John Lennon had silenced himself, perhaps for good. Then, last summer, the news broke that he was back in the studio. I was in London, and the session was over by the time I got home. I’m sorry about that. I wanted to see him one more time, and thank him for showing up. He wasn’t just another racehorse.


In case of accidents he always took his mom.
He’s the all American bullet-headed saxon mother’s son.
All the children sing
Hey, Bungalow Bill
What did you kill
Bungalow Bill?

—Lennon and McCartney

John Lennon was dead by the time Patrolmen James Moran and Bill Gamble got him to Roosevelt Hospital, but the doctors tried anyway. They opened him up. They massaged his heart. There was blood everywhere, but they tried. And while they worked, the scene outside turned into an obscene festival. The paparazzi, thieves of the mojo, arrived by the dozens, waiting to steal the spirit of anyone left alive; legitimate reporters and photographers were there too, and a lot of cops, and then, slowly, as the word spread, a few fans. Some of the reporters fought for the two telephones in the emergency room, while the usual assortment of damaged human beings—older black people, too many children, a Hare Krishna couple—waited to be helped. A woman TV reporter marched in with a crew and tried to walk through the doors to the room where the doctors had been working on John Lennon. She was stopped, of course, but tried to make common decency into a First Amendment issue by ordering the crew to turn on the lights and videotape the refusal of the hospital assistant to allow her to photograph the holes in John Lennon’s chest.

“You want me to tell you what happened, man?” an orderly said, standing outside on an overhang, looking at the crowd. A few fans had lit candles now. “Where’s $20? Come on. Why should I be doing anything for you for nothing?”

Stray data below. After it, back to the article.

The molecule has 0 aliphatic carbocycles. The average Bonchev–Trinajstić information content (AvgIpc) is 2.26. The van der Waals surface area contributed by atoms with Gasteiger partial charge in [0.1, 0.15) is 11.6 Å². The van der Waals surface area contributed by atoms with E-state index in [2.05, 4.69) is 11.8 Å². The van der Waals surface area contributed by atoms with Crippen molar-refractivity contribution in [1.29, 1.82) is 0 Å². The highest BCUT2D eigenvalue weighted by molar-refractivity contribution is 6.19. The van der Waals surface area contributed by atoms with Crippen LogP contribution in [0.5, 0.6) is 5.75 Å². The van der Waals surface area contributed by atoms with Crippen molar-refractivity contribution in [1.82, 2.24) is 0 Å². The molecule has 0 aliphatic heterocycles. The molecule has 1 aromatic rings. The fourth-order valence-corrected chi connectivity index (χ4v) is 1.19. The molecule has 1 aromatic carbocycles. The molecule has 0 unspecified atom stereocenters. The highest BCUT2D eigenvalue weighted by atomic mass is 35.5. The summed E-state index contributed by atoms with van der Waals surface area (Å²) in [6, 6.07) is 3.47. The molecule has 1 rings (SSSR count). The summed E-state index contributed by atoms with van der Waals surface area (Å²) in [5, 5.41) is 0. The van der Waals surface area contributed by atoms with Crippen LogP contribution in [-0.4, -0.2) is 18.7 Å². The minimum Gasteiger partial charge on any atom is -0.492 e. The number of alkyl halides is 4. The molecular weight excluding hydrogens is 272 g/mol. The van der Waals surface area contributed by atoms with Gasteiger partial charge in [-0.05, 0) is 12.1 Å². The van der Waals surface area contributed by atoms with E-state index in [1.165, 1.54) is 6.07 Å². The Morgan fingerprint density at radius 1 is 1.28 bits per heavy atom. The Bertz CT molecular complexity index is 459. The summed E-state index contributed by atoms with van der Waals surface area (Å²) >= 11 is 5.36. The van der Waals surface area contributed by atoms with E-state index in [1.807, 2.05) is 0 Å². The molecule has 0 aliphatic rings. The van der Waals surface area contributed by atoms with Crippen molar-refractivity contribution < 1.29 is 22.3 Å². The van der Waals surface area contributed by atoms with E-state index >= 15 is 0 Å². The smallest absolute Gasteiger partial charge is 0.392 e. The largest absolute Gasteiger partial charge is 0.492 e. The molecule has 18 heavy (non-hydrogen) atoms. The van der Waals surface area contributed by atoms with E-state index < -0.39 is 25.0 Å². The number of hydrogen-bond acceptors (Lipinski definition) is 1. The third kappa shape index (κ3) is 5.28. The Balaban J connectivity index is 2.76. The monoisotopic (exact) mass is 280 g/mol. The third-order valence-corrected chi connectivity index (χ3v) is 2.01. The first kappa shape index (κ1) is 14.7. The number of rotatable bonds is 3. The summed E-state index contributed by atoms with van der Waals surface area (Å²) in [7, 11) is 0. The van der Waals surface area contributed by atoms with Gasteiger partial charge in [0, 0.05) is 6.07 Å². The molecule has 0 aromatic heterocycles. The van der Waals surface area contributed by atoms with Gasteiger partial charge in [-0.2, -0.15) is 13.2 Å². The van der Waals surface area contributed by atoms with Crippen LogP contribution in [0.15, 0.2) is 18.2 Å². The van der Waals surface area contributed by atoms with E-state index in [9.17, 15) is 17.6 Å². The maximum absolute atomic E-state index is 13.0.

Another said, “They did more for Lennon than we normally do for anybody. They cracked his chest open and then tried internal cardiac massage. But nothing helped. He just bled to death.”

Somebody asked whether Yoko Ono was crying as she waited inside with record producer David Geffen and others for the inevitable to happen. “No, she wasn’t crying,” an attendant said. “She’s got $30 million coming to her. Do you blame her for being so cool?”

Inside, Stephan Lynn, the director of emergency services, finally gave up. The official moment of death was recorded as 11:15 P.M.

The body was wrapped and taken to the morgue wagon. When a police car came out of the basement drive, its lights twirling in the signal of distress, and the photographers saw the morgue wagon behind the squad car, there was another scramble. The photographers followed the wagon up the block and then stopped as it pushed out into the city. Yoko wasn’t in it. Got to get Yoko. Yoko’s grief. They did and then left. The parking lot seemed desolate. A man named Eduardo was among those left behind. He was well dressed, middle-aged, and someone asked him why he was there.

“If the Jews had a Christ, the Christians had John Lennon and the Beatles,” he said. “I’m proud to have belonged to the sixties.”